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Female condoms - how to use a female (internal) condom

A woman holds a female condom
FAST FACTS
  • A female condom is a thin pouch that can be placed in the vagina or anus before sex.
  • The condom forms a barrier to protect you from sexually transmitted infections (STIs) including HIV, and unplanned pregnancy.
  • Some men and women find the inner and outer rings of the internal condom make sex more pleasurable.

Female condoms (also known as internal condoms or Femidons) prevent sexually transmitted infections (STIs) including HIV and pregnancy during vaginal sex. They can also be used inside the anus to protect from STIs. You might also want to take a look at our male (external) condom page for information on how to use those.

What is a female condom?

A female condom is worn inside the vagina or anus to create a barrier to stop bodily fluids and semen from entering the body. They are made from a soft plastic material called nitrile.

Though these are called female condoms, they can be used by people of any gender for protection during anal sex.

You can often get female condoms free from sexual health clinics or healthcare professionals, and they are sold in some shops and pharmacies. If you can’t find these condoms locally, they are available online. There are different types of female condoms, common brands include Femidom, Dominique, Femy, Myfemy, Protectiv, Elegance, Della and Care.

Why should I use them?

They work really well.

When used correctly, condoms provide excellent protection against HIV, pregnancy and most STIs. In fact, they are the only type of contraception that also stops you getting or giving STIs (including HIV).

If you use a condom, you can relax and enjoy sex knowing that you and your partner are protected.

Top tips for using female condoms

  • Condoms only offer protection against STIs, HIV and pregnancy if you use them every time you have sex.
  • Don’t double up! Using an internal condom at the same time as an external (male) one does not make sex safer. Instead it causes friction and the condom may break.
  • Use a new condom every time you have sex or if you move between vaginal, anal or oral sex.

How to use a female condom

Though they may seem daunting at first, female condoms are easy to use with a bit of practice.

Before you begin

  • Check the condoms are within the date on the packet and make sure you use ones with a mark (FDA, CE, ISO or Kitemark) that guarantees they meet safety standards.
  • Keep the condoms somewhere close to hand (like in your bag or next to your bed) but not in a pocket or anywhere they can get hot, crumpled or damaged.
  • Take the condom out of the packet carefully so you do not rip it - don’t use your teeth or scissors and be careful with sharp fingernails or jewellery.

Vaginal sex

Infographic showing how to use a female condom

There are instructions in the packet and you can get advice on how to insert a condom from a sexual health professional. These are the steps:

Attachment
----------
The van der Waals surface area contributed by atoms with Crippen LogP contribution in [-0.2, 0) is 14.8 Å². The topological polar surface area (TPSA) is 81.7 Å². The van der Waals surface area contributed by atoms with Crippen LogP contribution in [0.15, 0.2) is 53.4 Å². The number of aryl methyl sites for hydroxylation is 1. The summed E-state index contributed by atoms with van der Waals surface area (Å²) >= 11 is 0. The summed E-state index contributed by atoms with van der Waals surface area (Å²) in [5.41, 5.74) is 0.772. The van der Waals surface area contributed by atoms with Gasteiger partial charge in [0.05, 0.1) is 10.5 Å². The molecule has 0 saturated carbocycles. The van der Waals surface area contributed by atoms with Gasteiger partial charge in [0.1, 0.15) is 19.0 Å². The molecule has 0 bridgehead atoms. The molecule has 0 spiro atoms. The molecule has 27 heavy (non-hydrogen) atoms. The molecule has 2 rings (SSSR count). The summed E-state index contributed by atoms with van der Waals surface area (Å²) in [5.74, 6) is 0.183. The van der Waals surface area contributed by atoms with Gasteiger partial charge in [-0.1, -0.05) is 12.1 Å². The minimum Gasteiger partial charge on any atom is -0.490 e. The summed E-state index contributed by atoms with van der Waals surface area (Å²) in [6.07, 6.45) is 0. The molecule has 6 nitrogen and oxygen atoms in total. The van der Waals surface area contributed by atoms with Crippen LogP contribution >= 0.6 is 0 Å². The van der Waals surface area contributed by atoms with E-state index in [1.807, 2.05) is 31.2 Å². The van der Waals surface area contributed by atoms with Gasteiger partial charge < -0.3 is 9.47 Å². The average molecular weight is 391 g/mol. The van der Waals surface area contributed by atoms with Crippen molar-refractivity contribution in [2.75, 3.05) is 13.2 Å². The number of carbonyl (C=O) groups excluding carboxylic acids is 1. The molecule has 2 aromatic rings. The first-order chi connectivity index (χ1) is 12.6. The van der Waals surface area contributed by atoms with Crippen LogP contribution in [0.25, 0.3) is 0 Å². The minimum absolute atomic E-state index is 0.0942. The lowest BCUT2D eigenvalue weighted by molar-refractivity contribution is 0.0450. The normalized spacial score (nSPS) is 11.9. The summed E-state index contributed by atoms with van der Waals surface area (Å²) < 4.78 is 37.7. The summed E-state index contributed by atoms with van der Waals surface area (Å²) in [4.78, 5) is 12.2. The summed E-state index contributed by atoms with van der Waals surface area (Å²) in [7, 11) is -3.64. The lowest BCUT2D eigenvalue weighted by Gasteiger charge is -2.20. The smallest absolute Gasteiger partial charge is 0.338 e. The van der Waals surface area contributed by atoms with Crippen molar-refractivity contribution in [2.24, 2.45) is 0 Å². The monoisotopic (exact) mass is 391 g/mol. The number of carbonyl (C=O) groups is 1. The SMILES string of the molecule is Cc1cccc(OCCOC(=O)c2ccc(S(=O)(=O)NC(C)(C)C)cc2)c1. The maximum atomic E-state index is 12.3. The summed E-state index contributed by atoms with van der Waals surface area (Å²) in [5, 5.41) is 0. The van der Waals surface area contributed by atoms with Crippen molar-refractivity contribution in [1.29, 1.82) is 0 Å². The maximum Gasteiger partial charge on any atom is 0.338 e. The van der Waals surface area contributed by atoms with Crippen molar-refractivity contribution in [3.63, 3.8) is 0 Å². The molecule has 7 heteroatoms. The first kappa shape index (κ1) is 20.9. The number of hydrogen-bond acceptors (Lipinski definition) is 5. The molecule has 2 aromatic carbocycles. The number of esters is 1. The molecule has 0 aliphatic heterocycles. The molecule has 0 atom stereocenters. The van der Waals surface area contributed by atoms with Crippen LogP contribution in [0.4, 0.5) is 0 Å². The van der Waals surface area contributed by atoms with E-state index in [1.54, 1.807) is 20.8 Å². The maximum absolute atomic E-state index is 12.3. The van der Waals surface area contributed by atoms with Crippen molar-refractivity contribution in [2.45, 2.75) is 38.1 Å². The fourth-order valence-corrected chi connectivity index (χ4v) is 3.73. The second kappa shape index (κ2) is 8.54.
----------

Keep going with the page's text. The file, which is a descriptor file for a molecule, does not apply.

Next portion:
1. Sit, squat, lie or stand in a comfortable position, similar to how you would insert a tampon. Squeeze the smaller ring at the closed end of the condom and insert it into your vagina as far as it will go, making sure it doesn’t twist. The large ring at the open end of the female condom will cover the area around the vaginal opening – this part will sit outside your body.
  2. When you have sex the penis should enter into the condom, rather than between the condom and the side of your vagina. You can help guide your partner to ensure it goes in the right place.
  3. After sex, twist the large ring to prevent semen from leaking out and gently pull the female condom out.
  4. Always use a new condom each time you have sex.

Anal sex

Female condoms can be used by a person of any gender to protect against STIs, including HIV, during anal sex. If you’re using the condom for anal sex you wear it like a male condom. Put lubricant inside the condom and place it on the penis, put plenty more lube on the outside of the condom and around the anus before inserting the penis gradually. You can also place the condom in the anus before sex, as you do for vaginal sex. To do this follow these steps:

  1. Use lube around the anus first, then squeeze the inner ring of the condom to form an oval shape and push it into the rectum.
  2. Put your finger inside the condom and push it as far up as you can. The outer ring should stay outside the anus. Do not try to remove the inner ring, you may break the condom.
  3. After sex, when you are ready, withdraw the penis. Then twist the external ring a few times and gently pull the condom out ensuring no semen is spilt.

Make sure you use plenty of lubricant during sex, because the anus doesn’t create its own. Lube also help to reduce the chance of passing on STIs and HIV.

Female condoms vs male condoms

Both types of condoms are just as effective as long as they are used correctly. It is good to understand both options. You could experiment with both, you may be surprised which you prefer. Here are a few things to think about: